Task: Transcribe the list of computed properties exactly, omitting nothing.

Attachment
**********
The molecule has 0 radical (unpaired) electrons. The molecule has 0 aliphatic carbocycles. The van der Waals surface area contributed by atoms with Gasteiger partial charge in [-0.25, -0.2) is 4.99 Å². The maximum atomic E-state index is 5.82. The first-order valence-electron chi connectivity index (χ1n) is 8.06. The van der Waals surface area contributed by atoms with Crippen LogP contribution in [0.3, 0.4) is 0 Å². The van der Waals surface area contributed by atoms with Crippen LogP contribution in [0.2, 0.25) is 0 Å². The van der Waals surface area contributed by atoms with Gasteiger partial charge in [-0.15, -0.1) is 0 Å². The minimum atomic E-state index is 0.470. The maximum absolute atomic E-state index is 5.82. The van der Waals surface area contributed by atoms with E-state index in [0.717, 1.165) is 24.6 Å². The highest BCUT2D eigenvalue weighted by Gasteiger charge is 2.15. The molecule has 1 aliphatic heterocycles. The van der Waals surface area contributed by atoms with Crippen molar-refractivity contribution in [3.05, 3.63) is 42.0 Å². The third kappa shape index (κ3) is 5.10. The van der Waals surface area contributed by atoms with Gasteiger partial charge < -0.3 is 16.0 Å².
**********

The molecule has 0 radical (unpaired) electrons. The molecule has 0 aliphatic carbocycles. The van der Waals surface area contributed by atoms with Gasteiger partial charge in [-0.25, -0.2) is 4.99 Å². The maximum atomic E-state index is 5.82. The first-order valence-electron chi connectivity index (χ1n) is 8.06. The van der Waals surface area contributed by atoms with Crippen LogP contribution in [0.3, 0.4) is 0 Å². The van der Waals surface area contributed by atoms with Crippen LogP contribution in [0.2, 0.25) is 0 Å². The van der Waals surface area contributed by atoms with Gasteiger partial charge in [-0.15, -0.1) is 0 Å². The minimum atomic E-state index is 0.470. The maximum absolute atomic E-state index is 5.82. The van der Waals surface area contributed by atoms with E-state index in [0.717, 1.165) is 24.6 Å². The highest BCUT2D eigenvalue weighted by Gasteiger charge is 2.15. The molecule has 1 aliphatic heterocycles. The van der Waals surface area contributed by atoms with Crippen molar-refractivity contribution in [3.05, 3.63) is 42.0 Å². The third kappa shape index (κ3) is 5.10. The van der Waals surface area contributed by atoms with Gasteiger partial charge < -0.3 is 16.0 Å².